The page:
Linked Questions

1
vote
2answers
101 views

When should I supply a move-aware overload? [duplicate]

If I have a class that manages some dynamic memory (e.g. a vector-type class) and it already has a move-constructor, does it ever make sense to supply a move-aware overload for a function, or will the ...
783
votes
7answers
75k views

What is The Rule of Three?

What does copying an object mean? What are the copy constructor and the copy assignment operator? When do I need to declare them myself? How can I prevent my objects from being copied?
33
votes
3answers
2k views

The new keyword =default in C++11

I don't understand why would I ever do this: struct S { int a; S(int aa) : a(aa) {} S() = default; }; Why not just say: S() {} // instead of S() = default; why bring in a new ...
32
votes
5answers
3k views

How to actually implement the rule of five?

UPDATE at the bottom q1: How would you implement the rule of five for a class that manages rather heavy resources, but of which you want it to be passed around by value because that greatly ...
18
votes
6answers
5k views

Best way to represent Nullable member in C++? [duplicate]

Possible Duplicate: Nullable values in C++ What is the best way to represent nullable member in C++? In C#, we can use Nullable<T> type. Such a data type is very much needed as not ...
28
votes
2answers
893 views

What does an ampersand after this assignment operator mean?

I was reading through this nice answer regarding the "Rule-of-five" and I've noticed something that I don't recall seeing before: class C { ... C& operator=(const C&) & = default; ...
10
votes
5answers
11k views

The copy constructor and assignment operator

If I override operator= will the copy constructor automatically use the new operator? Similarly, if I define a copy constructor, will operator= automatically 'inherit' the behavior from the copy ...
3
votes
4answers
1k views

C++ Laws? (similar to Law of Big Three)

I have been reading C++ and writing small programs in it for more than a year. Recently I came across Law of The Big Three. I never knew about this law. Accidentally, I found it here: Rule of ...
5
votes
5answers
1k views

pointer vs non-pointer members of a class

My questions is, suppose we have two classes A and B. I want to have an object of B in class A. Should I use, class A { public: A(); ~A(); B* b; }; or class A { ...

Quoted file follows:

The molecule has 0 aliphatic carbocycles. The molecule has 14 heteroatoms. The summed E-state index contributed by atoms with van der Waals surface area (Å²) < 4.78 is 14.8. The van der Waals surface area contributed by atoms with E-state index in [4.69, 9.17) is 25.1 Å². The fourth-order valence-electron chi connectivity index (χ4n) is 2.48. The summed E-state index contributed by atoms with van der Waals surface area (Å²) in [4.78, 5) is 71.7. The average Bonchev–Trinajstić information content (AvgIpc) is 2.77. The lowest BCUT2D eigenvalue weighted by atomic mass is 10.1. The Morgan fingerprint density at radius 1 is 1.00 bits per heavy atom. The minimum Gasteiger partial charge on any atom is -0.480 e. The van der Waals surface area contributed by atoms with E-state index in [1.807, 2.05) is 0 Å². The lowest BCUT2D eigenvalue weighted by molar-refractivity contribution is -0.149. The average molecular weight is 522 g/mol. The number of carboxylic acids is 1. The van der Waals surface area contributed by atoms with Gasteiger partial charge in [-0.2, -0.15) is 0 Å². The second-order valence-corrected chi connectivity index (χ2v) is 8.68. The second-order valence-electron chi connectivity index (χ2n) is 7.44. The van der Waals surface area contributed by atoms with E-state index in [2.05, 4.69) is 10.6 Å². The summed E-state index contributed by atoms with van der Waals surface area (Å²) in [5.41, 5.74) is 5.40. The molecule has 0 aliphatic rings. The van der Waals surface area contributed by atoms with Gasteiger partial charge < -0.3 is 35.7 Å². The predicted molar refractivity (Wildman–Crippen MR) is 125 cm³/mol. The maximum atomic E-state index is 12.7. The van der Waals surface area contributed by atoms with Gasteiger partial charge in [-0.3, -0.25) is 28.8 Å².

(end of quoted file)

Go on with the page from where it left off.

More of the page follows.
17
votes
4answers
535 views

The C++11 way of initializing data members from arguments

Seeing as C++11 supports move semantics, when initializing data members from arguments, should we attempt to move the value instead of copying it? Here's an example showing how I would approach this ...
3
votes
6answers
2k views

Does delete[] call destructors?

I am writing a template class which internally manages an array of the given type. Like this: template<typename T> class Example { // ... private: T* objects; // allocated in c'tor ...
3
votes
2answers
2k views

Howto define a move constructor?

I am trying some new C++11 features on visual studio 11, started with the move constructor. I wrote a simple class called "MyClass" containing a move constructor: class MyClass { public: explicit ...
3
votes
3answers
2k views

rvalue reference with assignement operator

In this article http://cpp-next.com/archive/2009/08/want-speed-pass-by-value/comment-page-1/#comment-1877 : T& T::operator=(T const& x) // x is a reference to the source { T tmp(x); ...
7
votes
3answers
670 views

c++11 optimal parameter passing

consider this classes: class A { string test; public: A (string _t) : test(move(_t)) {} A (const A & other) { *this = other; } A (A && other) { *this = move(other); } ...
0
votes
3answers
2k views

Memory leak when using std::vector with class elements

I have following problem: When I use std::vector with built-ins i don't get a memory but if I use classes I get memory leak. To illustrate: //No leak std::vector<double>* vecPtr1=new ...

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